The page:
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ON FAITH & MEDIA View Comments

300: Rise of an Empire

By
Joseph McAleer
Source: Catholic News Service


Jack O'Connell and Sullivan Stapleton star in a scene from the movie "300 Rise of an Empire."
Blood and guts sloshing across the big screen in slow motion 3-D must be someone's idea of a cinematic treat; otherwise, we'd have been spared "300: Rise of an Empire" (Warner Bros).

The film, both a prequel and a sequel to 2007's "300," serves up a second helping of the choreographed violence and warrior beefcake that characterized its predecessor, with ancient Greeks and Persians once again battling for supremacy of the Aegean peninsula.

Zack Snyder, who directed the original, returns as producer and co-writer of the new screenplay, based on a graphic novel by Frank Miller. Noam Murro ("Smart People") follows the same directing playbook as Snyder, short on dialogue but long on relentless and increasingly repellent action.

Don't even try to keep a count of the stabbings, beheadings, maimings and immolations on display. All are intended to demonstrate the triumph of good over evil, and reinforce such militaristic platitudes as, "There is no nobler cause than to fight beside the man who would lay down his life to save you."

When we last left Sparta, that city-state's valiant army, led by King Leonidas (Gerard Butler), had fallen at the hands of the god-king Xerxes' (Rodrigo Santoro) wicked Persians.

Now we learn the backstory of Xerxes and his turn to the dark side. Devastated by the murder of his father, King Darius (Igal Naor), by Athenian admiral Themistokles (Sullivan Stapleton), Xerxes is consumed by grief.

Enter Artemisia (Eva Green), sexy vixen with another tongue-twisting name. A Greek-turned-loyal-Persian, she commands Xerxes' navy.

She's also handy with the dark arts. Before you can say "Opa!" Xerxes emerges from Artemisia's magical bath as an invincible 10-foot-tall warrior with a penchant for gold and piercings.

The massacre of the 300 Spartans complete, Artemisia and her minions plan an invasion of Greece, this time by sea. Artemisia and her ships set sail for Athens, where they will engage Themistokles and his boats and avenge the death of Darius.

Hopelessly outnumbered, Themistokles tries to rally rival Greek states into presenting a united front against the foreign invader. Athens could really use the Spartan fleet, but Leonidas' grieving widow, Queen Gorgo (Lena Headey), has second thoughts.

The stage is set for a rousing showdown with freedom and democracy on the line. Themistokles proclaims to Artemisia, "We would rather die on our feet than live on our knees."

If all this sounds confusing and rather silly, it is, even if there is a bit of real history involved. Suffice it to say that tasteless carnage is the name of the game, with innumerable gross-out moments.

Just when you think you've seen it all, Artemisia decapitates a spy, picks up his severed head, and plants a wet kiss on his dead lips.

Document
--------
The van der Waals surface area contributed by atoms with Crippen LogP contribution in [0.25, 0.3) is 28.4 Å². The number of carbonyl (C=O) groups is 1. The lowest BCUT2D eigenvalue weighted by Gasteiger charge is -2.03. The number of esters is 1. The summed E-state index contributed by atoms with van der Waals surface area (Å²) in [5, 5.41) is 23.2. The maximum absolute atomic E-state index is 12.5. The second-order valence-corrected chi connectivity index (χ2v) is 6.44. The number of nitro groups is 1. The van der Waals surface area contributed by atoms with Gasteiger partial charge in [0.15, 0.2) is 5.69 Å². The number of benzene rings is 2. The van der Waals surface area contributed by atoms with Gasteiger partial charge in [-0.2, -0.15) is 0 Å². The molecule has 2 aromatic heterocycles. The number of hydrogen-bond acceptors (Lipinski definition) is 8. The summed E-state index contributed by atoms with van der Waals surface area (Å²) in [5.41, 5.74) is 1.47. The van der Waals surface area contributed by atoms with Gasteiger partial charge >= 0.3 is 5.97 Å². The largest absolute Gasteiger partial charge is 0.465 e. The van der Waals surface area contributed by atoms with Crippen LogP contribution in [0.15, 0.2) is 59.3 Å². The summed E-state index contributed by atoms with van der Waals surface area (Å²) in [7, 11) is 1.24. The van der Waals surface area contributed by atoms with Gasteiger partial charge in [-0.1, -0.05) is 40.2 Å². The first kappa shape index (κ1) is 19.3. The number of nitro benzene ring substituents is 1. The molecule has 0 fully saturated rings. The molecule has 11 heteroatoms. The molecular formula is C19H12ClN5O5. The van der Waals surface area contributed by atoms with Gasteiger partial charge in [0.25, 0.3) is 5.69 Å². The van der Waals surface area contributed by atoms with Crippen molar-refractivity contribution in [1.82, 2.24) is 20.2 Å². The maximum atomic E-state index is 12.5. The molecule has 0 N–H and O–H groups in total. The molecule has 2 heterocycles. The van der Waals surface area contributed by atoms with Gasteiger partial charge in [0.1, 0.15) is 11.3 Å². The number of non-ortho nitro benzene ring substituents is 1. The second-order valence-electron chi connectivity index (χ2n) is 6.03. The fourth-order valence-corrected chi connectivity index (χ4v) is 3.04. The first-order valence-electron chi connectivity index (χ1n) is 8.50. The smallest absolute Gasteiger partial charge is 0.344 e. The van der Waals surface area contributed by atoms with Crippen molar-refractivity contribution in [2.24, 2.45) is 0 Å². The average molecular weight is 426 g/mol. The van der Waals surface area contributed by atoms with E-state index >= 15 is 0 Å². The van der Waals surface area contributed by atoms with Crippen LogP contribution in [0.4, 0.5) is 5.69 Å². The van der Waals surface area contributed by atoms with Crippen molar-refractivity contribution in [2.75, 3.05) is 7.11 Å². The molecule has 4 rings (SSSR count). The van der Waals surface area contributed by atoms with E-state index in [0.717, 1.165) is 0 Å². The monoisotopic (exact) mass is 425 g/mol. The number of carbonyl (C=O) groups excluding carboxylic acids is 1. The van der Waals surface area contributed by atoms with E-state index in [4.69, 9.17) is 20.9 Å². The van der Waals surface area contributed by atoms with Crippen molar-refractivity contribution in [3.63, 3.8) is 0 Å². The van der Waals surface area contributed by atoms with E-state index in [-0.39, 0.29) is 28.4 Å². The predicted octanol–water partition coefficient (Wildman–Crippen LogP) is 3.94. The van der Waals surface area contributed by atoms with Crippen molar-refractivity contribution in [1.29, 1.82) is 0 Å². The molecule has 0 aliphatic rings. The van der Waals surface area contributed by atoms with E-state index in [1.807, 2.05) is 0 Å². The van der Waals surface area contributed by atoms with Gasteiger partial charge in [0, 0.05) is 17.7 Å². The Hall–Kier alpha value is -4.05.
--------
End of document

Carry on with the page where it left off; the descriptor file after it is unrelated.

The film contains relentless gory and sometimes gruesome fighting, a graphic nonmarital sex scene, upper female and rear nudity, skimpy costumes and some rough language. The Catholic News Service classification is L—limited adult audience, films whose problematic content many adults would find troubling. The Motion Picture Association of America rating is R—restricted. Under 17 requires accompanying parent or adult guardian.

*****
Joseph McAleer is a guest reviewer for Catholic News Service.



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Ludovico of Casoria: Born in Casoria (near Naples), Arcangelo Palmentieri was a cabinet-maker before entering the Friars Minor in 1832, taking the name Ludovico. After his ordination five years later, he taught chemistry, physics and mathematics to younger members of his province for several years. 
<p>In 1847 he had a mystical experience which he later described as a cleansing. After that he dedicated his life to the poor and the infirm, establishing a dispensary for the poor, two schools for African children, an institute for the children of nobility, as well as an institution for orphans, the deaf and the speechless, and other institutes for the blind, elderly and for travelers. In addition to an infirmary for friars of his province, he began charitable institutes in Naples, Florence and Assisi. He once said, "Christ’s love has wounded my heart." This love prompted him to great acts of charity.
</p><p>To help continue these works of mercy, in 1859 he established the Gray Brothers, a religious community composed of men who formerly belonged to the Secular Franciscan Order. Three years later he founded the Gray Sisters of St. Elizabeth for the same purpose.
</p><p>Toward the beginning of his final, nine-year illness, Ludovico wrote a spiritual testament which described faith as "light in the darkness, help in sickness, blessing in tribulations, paradise in the crucifixion and life amid death." The local work for his beatification began within five months of Ludovico’s death. He was beatified in 1993.</p> American Catholic Blog Father, there are so many times when I attempt to do something good, and disturbing situations arise, as if someone or some power is trying to stop me. Give me the grace never to be afraid or avoid doing good for fear of Satan. In Jesus's name, Father, I ask for this grace, Amen.


 
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